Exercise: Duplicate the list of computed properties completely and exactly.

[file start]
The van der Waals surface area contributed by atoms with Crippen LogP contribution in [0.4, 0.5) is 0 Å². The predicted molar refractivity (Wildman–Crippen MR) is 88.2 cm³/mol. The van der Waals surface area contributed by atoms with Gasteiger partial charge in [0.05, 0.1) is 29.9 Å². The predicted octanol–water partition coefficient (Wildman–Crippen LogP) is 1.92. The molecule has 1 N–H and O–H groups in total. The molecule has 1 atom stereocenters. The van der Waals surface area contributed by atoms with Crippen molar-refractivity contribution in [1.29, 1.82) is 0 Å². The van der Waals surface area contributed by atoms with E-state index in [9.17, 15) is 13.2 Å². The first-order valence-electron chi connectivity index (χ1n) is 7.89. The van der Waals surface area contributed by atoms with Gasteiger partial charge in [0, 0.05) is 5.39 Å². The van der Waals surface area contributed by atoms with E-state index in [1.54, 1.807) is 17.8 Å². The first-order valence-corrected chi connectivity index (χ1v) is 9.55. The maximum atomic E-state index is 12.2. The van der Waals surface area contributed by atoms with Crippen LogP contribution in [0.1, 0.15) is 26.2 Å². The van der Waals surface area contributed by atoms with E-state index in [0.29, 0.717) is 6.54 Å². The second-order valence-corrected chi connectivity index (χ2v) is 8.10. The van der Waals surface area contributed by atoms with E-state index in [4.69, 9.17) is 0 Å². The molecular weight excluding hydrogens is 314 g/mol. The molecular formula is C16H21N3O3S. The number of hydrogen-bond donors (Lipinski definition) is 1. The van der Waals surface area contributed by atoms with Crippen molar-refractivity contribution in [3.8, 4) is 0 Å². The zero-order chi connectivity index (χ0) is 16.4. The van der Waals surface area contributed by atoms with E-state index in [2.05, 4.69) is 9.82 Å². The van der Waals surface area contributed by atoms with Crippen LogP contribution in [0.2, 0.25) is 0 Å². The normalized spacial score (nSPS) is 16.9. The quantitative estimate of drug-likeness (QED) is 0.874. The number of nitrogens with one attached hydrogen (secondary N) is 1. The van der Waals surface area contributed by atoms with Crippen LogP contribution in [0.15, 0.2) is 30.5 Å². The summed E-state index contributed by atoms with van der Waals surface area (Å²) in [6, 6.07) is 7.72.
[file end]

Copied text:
The van der Waals surface area contributed by atoms with Crippen LogP contribution in [0.4, 0.5) is 0 Å². The predicted molar refractivity (Wildman–Crippen MR) is 88.2 cm³/mol. The van der Waals surface area contributed by atoms with Gasteiger partial charge in [0.05, 0.1) is 29.9 Å². The predicted octanol–water partition coefficient (Wildman–Crippen LogP) is 1.92. The molecule has 1 N–H and O–H groups in total. The molecule has 1 atom stereocenters. The van der Waals surface area contributed by atoms with Crippen molar-refractivity contribution in [1.29, 1.82) is 0 Å². The van der Waals surface area contributed by atoms with E-state index in [9.17, 15) is 13.2 Å². The first-order valence-electron chi connectivity index (χ1n) is 7.89. The van der Waals surface area contributed by atoms with Gasteiger partial charge in [0, 0.05) is 5.39 Å². The van der Waals surface area contributed by atoms with E-state index in [1.54, 1.807) is 17.8 Å². The first-order valence-corrected chi connectivity index (χ1v) is 9.55. The maximum atomic E-state index is 12.2. The van der Waals surface area contributed by atoms with Crippen LogP contribution in [0.1, 0.15) is 26.2 Å². The van der Waals surface area contributed by atoms with E-state index in [0.29, 0.717) is 6.54 Å². The second-order valence-corrected chi connectivity index (χ2v) is 8.10. The van der Waals surface area contributed by atoms with E-state index in [4.69, 9.17) is 0 Å². The molecular weight excluding hydrogens is 314 g/mol. The molecular formula is C16H21N3O3S. The number of hydrogen-bond donors (Lipinski definition) is 1. The van der Waals surface area contributed by atoms with Crippen molar-refractivity contribution in [3.8, 4) is 0 Å². The zero-order chi connectivity index (χ0) is 16.4. The van der Waals surface area contributed by atoms with E-state index in [2.05, 4.69) is 9.82 Å². The van der Waals surface area contributed by atoms with Crippen LogP contribution in [0.2, 0.25) is 0 Å². The normalized spacial score (nSPS) is 16.9. The quantitative estimate of drug-likeness (QED) is 0.874. The number of nitrogens with one attached hydrogen (secondary N) is 1. The van der Waals surface area contributed by atoms with Crippen LogP contribution in [0.15, 0.2) is 30.5 Å². The summed E-state index contributed by atoms with van der Waals surface area (Å²) in [6, 6.07) is 7.72.